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Research Papers

Three-Dimensional Finite Element Analysis of Skin-Pass Rolling and New Models for Process Control

[+] Author and Article Information
Sung Jin Yoon

Department of Mechanical Engineering,
POSTECH,
Pohang 37673, South Korea
e-mail: sungjin@postech.ac.kr

Tae Jin Shin

Department of Mechanical Engineering,
POSTECH,
Pohang 37673, South Korea
e-mail: tjshin@postech.ac.kr

Jae Sang Lee

Department of Mechanical Engineering,
POSTECH,
Pohang 37673, South Korea
e-mail: ljs5119@postech.ac.kr

Sang Moo Hwang

Department of Mechanical Engineering,
POSTECH,
Pohang 37673, South Korea
e-mail: smhwang@postech.ac.kr

1Corresponding author.

Manuscript received November 11, 2016; final manuscript received May 21, 2017; published online June 22, 2017. Assoc. Editor: Yannis Korkolis.

J. Manuf. Sci. Eng 139(9), 091003 (Jun 22, 2017) (10 pages) Paper No: MANU-16-1596; doi: 10.1115/1.4036910 History: Received November 11, 2016; Revised May 21, 2017

This paper describes in detail the deformation behavior of the rolls and strip predicted from the three-dimensional finite element analysis of skin-pass rolling. The predictions are made on the basis of the coupled analysis of elastic deformation of the rolls and elastic–plastic deformation of the strip. Predictions from the proposed finite element (FE) model are compared with experimental data from laboratory-scale cold rolling mills. Then, proposed are models for the prediction of the roll force profile and for the prediction of the residual stress profile. The prediction accuracy of the models is examined through comparison with the predictions from the FE model.

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References

Figures

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Fig. 1

An illustrative sketch of the strip mesh used for FE simulation. The number of elements used along the rolling direction is substantially greater than that shown in this figure.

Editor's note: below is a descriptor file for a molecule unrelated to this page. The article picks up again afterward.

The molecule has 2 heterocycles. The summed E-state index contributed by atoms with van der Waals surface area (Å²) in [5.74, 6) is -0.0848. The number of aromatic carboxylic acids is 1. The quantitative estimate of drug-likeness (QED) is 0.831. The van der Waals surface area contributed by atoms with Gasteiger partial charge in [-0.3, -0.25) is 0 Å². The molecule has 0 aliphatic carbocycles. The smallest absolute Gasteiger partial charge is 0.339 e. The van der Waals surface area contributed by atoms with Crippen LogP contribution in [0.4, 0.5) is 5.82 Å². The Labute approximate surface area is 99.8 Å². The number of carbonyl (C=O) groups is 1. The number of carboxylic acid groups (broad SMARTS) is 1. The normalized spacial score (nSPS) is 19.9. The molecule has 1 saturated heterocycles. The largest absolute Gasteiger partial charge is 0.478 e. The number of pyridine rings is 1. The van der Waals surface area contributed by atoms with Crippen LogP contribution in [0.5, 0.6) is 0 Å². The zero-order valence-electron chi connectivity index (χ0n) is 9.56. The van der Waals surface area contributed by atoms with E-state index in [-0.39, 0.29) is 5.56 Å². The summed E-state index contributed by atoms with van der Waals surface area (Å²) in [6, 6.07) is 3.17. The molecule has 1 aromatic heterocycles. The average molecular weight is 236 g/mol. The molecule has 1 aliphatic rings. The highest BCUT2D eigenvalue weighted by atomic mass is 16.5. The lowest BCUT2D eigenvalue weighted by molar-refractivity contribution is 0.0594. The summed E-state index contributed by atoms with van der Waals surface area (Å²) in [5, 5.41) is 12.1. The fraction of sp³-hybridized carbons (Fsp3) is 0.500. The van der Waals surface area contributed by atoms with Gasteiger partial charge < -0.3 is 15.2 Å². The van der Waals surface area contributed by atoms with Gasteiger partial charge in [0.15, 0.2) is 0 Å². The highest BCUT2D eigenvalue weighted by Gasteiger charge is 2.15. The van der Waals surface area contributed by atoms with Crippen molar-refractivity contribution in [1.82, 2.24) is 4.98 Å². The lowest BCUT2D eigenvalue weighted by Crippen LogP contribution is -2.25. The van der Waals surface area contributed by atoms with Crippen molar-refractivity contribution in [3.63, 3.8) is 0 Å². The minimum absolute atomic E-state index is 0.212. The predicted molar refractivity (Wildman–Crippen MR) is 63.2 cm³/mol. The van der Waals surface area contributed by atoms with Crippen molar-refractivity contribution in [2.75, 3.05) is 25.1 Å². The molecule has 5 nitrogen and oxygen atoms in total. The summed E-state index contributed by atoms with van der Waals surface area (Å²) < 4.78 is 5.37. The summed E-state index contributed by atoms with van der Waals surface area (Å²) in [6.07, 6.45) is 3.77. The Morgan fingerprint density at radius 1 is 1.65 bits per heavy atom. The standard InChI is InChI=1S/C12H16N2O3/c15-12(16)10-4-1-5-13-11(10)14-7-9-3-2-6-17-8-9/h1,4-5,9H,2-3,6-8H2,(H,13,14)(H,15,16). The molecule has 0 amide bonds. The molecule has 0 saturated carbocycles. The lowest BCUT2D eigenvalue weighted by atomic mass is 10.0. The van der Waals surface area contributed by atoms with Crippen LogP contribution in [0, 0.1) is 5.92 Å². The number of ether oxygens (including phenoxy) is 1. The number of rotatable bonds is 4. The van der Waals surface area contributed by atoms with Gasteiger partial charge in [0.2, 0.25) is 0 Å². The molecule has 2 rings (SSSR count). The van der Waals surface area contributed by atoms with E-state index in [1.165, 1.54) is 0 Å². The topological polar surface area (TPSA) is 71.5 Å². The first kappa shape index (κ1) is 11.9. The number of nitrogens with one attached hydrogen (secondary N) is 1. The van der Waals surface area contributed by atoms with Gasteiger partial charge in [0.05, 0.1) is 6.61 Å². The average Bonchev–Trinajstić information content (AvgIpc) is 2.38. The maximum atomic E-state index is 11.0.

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Fig. 2

Meshes of work roll and backup roll used for FE simulation

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Fig. 3

Mesh density at the interface between the work roll and the backup roll, along the roll arc

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Fig. 4

Boundary conditions used for the work roll and for the backup roll

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Fig. 5

Flow chart for the coupled analysis of the deformation of work roll, backup roll, and strip

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Fig. 6

Strip profile, prediction, and measurement. Process conditions are described in Table 1, as cold rolling (1). Experimental data are from POSCO research laboratories [16].

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Fig. 7

Strip profile, prediction, and measurement. Process conditions are described in Table 1, as cold rolling (2). Experimental data are from Ref. [25].

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Fig. 8

Classification of the deformation zones appearing in the strip during rolling. Process conditions are described as case 1 in Table 2. The residual stress distributions in the upstream steady-state zone are edge wave type (see Fig. 15) which may clearly be seen in the figure.